Ah you're right my mistake, thanks for clearing that up. The race in Baja is going to be a great test for Lordstown's setup to see if they're more than just fleet friendly vehicles.
 

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I just saw that its top speed is governed at 80mph (SW). Is Rivian governed too? (120mph at least)
 

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I just saw that its top speed is governed at 80mph (SW). Is Rivian governed too? (120mph at least)
125 mph. But if Rivian built a rally car they could certainly put a two-speed transmission in it, or even make the front and rear motor pairs be optimized differently.
 

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I just saw that its top speed is governed at 80mph (SW). Is Rivian governed too? (120mph at least)
I wonder if the Lordstown truck competing in this race will still be limited to 80 mph or if they'll remove it.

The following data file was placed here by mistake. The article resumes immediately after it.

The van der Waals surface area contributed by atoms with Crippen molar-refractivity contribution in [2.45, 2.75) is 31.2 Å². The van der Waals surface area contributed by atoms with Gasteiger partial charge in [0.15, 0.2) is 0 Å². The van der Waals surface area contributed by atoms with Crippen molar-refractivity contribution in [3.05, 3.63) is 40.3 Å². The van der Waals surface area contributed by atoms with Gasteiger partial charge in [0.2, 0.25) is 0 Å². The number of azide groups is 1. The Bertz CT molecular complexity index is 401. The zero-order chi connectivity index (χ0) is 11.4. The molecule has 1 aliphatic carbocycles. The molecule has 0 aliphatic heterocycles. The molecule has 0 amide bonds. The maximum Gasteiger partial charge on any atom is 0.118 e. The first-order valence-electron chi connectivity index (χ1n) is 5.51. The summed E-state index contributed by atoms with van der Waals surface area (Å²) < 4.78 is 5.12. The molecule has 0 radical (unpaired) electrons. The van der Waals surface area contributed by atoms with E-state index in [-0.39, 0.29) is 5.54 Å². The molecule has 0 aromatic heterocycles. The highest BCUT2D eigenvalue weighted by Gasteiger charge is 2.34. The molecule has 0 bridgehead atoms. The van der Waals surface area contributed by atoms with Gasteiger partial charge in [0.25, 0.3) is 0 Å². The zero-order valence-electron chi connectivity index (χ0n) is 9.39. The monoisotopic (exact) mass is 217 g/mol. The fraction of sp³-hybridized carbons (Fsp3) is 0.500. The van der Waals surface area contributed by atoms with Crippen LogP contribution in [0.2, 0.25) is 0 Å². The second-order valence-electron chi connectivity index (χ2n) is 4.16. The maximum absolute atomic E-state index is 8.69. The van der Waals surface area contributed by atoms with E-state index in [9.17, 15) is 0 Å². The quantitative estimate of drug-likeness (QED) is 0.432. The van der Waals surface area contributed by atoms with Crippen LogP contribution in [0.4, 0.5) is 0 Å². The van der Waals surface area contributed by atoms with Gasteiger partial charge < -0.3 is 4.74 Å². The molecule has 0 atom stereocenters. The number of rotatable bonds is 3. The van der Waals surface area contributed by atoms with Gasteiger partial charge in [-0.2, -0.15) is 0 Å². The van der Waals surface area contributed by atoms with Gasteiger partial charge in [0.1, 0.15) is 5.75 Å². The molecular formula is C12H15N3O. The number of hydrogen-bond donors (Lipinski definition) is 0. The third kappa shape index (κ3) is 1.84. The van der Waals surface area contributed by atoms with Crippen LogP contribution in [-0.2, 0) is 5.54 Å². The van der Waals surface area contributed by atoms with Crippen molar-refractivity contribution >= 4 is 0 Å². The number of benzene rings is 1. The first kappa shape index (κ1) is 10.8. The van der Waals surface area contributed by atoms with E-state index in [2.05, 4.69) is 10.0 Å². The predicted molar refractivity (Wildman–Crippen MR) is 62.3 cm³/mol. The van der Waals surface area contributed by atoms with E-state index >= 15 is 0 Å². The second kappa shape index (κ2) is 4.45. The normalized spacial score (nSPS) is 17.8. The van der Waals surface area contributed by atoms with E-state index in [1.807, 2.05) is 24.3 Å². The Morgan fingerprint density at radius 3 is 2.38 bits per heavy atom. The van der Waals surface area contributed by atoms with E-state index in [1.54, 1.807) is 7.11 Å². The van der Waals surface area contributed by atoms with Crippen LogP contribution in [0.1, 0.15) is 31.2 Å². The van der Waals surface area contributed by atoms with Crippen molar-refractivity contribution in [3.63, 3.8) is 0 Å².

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It will be interesting to see how they do. They have the motors integrated into the hub assemblies, right? I see the benefit of that for maintenance costs in fleets, but I would think that would be a large disadvantage for off-road performance (high unsprung weight).
Anyone want to make predictions on how the Endurance does? My guess is that it's going to struggle more than the R1T. I don't think it's going to finish in the top half.
 

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Anyone want to make predictions on how the Endurance does? My guess is that it's going to struggle more than the R1T. I don't think it's going to finish in the top half.
They don’t really need to rank highly. For them, simply finishing and demonstrating reliability and strength is what fleets will notice and care about. Lordstown isn’t marketing towards adventure customers or even one-off buyers — they want fleet customers.

They’ll get some good data for internal development, as well.
 

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They don’t really need to rank highly. For them, simply finishing and demonstrating reliability and strength is what fleets will notice and care about. Lordstown isn’t marketing towards adventure customers or even one-off buyers — they want fleet customers.

They’ll get some good data for internal development, as well.
And not catching fire would be a bonus :p